Espionage. Secrets. Privacy. Security. Spies have been around for a long time indeed, dating back to as early as the Old Testament. They are heroes or traitors, depending on which side you are on, or how the story is being told. Tales of espionage are the fodder for countless films, including the ever-popular James Bond series. Recently there have been numerous news reports on espionage or spy-related stories, including but far from limited to:
• Edward Snowden’s disclosure of US data and secrets
• The US charging China with corporate spying
• Germans charging US via the CIA with spying on Angela Merkel
• The US’s National Safety Administration admitting is has been collecting data on numerous private US citizen conversations.
We spent considerable time talking about what spying is, whether it is wrong or unethical, and whether it is illegal. Definitions are trickier than you may initially think, and can depend remarkably on the perspective of the parties involved. Surveillance, spying, investigation, self-protection, active intelligence, counter-intelligence, security monitoring – all of these are or are not spying. It’s not quite so clear as in the latest James Bond flick, methinks.
Is spying illegal? One answer to that is that the US does have the Espionage Act on the books, so it is basically against US law to spy to the detriment of the US. Other countries have similar laws. Yet few people would think that the major countries of the world do not have active “intelligence”, or spying programs, looking into the affairs of other countries.
Is spying wrong? Unethical? Immoral? Says who, and based on what? This is where he discussion flourished, with multiple perspectives being contributed from people of myriad backgrounds and political perspectives. At TATB we glory in the diversity of views contributed at a typical discussion, and hope that we can learn to speak, and listen, with respect to the views of everyone there who wants to talk. Respectful and thoughtful engagement of issues and concepts is a novel concept to many people in our culture, and TATB provides a place that is both safe and dangerous for exploring the important ideas of our day. It’s a safe place, because anyone can say anything and think anything. It’s dangerous, though, because no one has to agree with you and it’s very possible someone might. However, when opinions are given and disagreements arise, it’s actually a good thing – it means the ideas are out there to be examined instead of people superficially, and even disingenuously, pretending to get along and agree. Which is to the benefit of no one.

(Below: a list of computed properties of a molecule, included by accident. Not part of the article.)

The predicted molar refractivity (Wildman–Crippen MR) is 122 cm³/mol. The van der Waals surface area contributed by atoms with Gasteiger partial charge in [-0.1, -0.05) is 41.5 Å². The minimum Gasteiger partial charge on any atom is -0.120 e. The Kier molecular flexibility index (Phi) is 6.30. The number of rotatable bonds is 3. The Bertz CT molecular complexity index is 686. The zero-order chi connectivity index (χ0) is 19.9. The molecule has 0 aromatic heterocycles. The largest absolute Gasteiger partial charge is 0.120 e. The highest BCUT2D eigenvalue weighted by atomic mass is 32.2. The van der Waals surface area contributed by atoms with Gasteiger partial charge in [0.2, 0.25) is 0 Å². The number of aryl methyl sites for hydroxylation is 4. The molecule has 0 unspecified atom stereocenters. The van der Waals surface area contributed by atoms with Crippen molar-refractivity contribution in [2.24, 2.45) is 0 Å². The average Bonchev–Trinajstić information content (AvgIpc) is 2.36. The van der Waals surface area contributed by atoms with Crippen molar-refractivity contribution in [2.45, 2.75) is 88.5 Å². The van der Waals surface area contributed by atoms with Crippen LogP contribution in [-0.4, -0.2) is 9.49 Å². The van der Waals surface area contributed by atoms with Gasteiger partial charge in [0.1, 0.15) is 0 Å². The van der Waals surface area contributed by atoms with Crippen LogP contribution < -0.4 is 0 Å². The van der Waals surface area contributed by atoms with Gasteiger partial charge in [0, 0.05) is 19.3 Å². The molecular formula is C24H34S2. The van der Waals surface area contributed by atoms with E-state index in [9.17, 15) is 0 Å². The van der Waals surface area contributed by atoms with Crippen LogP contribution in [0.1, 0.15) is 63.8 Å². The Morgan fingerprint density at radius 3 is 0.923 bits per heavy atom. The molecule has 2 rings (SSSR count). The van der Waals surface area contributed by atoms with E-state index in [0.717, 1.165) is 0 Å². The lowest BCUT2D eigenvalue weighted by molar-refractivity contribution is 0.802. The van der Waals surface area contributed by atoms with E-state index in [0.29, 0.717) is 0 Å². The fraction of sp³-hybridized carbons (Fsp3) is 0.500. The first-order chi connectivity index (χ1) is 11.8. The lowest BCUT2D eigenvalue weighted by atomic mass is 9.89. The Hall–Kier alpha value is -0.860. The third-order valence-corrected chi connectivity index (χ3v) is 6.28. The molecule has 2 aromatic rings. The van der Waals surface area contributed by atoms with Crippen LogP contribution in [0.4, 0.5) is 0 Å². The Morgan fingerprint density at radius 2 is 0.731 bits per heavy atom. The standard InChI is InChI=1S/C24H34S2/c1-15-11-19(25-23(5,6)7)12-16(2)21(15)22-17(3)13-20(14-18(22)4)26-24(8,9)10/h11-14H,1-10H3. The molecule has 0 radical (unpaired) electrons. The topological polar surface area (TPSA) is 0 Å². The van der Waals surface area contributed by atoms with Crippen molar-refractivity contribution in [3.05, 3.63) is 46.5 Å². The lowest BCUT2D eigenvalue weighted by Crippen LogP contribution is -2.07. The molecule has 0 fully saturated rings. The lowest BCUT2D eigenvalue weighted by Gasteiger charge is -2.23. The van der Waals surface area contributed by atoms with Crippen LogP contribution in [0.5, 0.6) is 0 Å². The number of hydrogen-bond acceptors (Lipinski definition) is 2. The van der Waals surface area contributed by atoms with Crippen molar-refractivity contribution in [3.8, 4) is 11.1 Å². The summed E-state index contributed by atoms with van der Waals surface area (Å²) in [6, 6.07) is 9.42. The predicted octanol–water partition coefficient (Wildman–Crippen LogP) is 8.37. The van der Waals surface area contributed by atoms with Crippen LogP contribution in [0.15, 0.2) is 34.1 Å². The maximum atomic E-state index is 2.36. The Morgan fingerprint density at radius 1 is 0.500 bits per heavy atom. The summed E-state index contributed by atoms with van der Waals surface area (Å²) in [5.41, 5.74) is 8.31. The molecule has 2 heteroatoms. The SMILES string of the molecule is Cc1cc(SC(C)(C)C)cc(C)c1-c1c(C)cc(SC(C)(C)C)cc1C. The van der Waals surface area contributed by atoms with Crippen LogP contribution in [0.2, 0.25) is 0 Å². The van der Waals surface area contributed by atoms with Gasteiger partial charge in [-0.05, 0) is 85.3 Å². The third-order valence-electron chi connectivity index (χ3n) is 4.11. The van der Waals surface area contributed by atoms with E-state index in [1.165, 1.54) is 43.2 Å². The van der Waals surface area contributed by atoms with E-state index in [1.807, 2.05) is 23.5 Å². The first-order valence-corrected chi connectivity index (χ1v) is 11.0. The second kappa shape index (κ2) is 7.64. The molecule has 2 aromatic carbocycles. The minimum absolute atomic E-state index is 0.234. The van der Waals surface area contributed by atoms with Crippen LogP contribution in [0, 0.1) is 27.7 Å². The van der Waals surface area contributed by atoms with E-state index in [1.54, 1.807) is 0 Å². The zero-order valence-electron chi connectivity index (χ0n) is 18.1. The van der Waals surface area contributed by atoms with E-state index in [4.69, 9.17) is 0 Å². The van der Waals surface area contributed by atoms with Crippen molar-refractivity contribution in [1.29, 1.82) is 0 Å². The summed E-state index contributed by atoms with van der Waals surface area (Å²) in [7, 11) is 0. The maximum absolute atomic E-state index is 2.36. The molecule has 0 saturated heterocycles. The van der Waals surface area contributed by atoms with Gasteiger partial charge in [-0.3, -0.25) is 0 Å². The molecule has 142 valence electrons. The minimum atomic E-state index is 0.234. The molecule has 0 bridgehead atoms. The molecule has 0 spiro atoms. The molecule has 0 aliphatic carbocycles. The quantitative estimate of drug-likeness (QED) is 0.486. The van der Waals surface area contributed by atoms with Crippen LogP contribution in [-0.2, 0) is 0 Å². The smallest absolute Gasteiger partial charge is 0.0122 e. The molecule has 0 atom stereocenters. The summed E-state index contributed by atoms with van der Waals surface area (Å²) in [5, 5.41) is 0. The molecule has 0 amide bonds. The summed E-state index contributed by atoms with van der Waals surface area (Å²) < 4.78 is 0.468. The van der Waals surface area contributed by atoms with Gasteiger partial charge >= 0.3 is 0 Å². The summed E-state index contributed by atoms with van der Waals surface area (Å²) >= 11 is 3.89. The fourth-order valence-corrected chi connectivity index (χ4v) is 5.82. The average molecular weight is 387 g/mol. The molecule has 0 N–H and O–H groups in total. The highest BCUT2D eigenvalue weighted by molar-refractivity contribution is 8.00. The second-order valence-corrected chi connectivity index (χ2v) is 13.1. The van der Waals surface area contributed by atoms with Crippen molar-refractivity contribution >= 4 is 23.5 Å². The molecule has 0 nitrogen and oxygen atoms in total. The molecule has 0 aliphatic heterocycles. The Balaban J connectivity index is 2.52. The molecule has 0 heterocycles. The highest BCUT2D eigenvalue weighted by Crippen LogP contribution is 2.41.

So is spying ethical or not? Moral or not? These were the fun questions. The answers? I hate to say it, but – you had to be there. It was too much, and too interesting, to encapsulate in a short summary. Suffice it to say that we covered good ground and people had fresh food for thought when they left the room for the evening.
Sometimes at Theology at the Bottleworks, we talk about the good side of life: hope, redemption, restoration. While we had some glimmers of that sprinkled throughout the conversation, this topic focused more on the darker side of humanity: secrets, lies, fears, betrayals. It seems that everyone has secrets they don’t want shared. We all seem to share the recognition that even the people we know and love, even the country we live in and love, tries to keep its own secrets and gain insights into others, for a whole lot of reasons that run the gamut from meritorious to felonious.
Events over the past year, triggered largely by Snowden, have raised concerns and conversations about who are we can really trust. Can we trust our government? The NSA? Our allies? What privacy would you sacrifice for the greater good of security against criminal acts of others? Is that in fact a greater good, and how do you quantify the “goodness” of privacy, and security, and compare them?
Our moderator for the evening concluded that when it’s overseas, romanticized in history, or glorified in movies, surveillance and spying can be alluring and exciting; but its glamour fades quickly when the secrets in question are own own. While we may not all understand of agree exactly with Edward Snowden’s actions or motives in releasing US government secrets on the internet, perhaps we can agree that there is a higher authority, code or justice, that supersedes our own government. These thoughts hopefully will provide you some framework for evaluating the next news report you hear of Snowden or China or Germany or the spying scandal du jour. There is definitely more to come — 007 ain’t dead yet.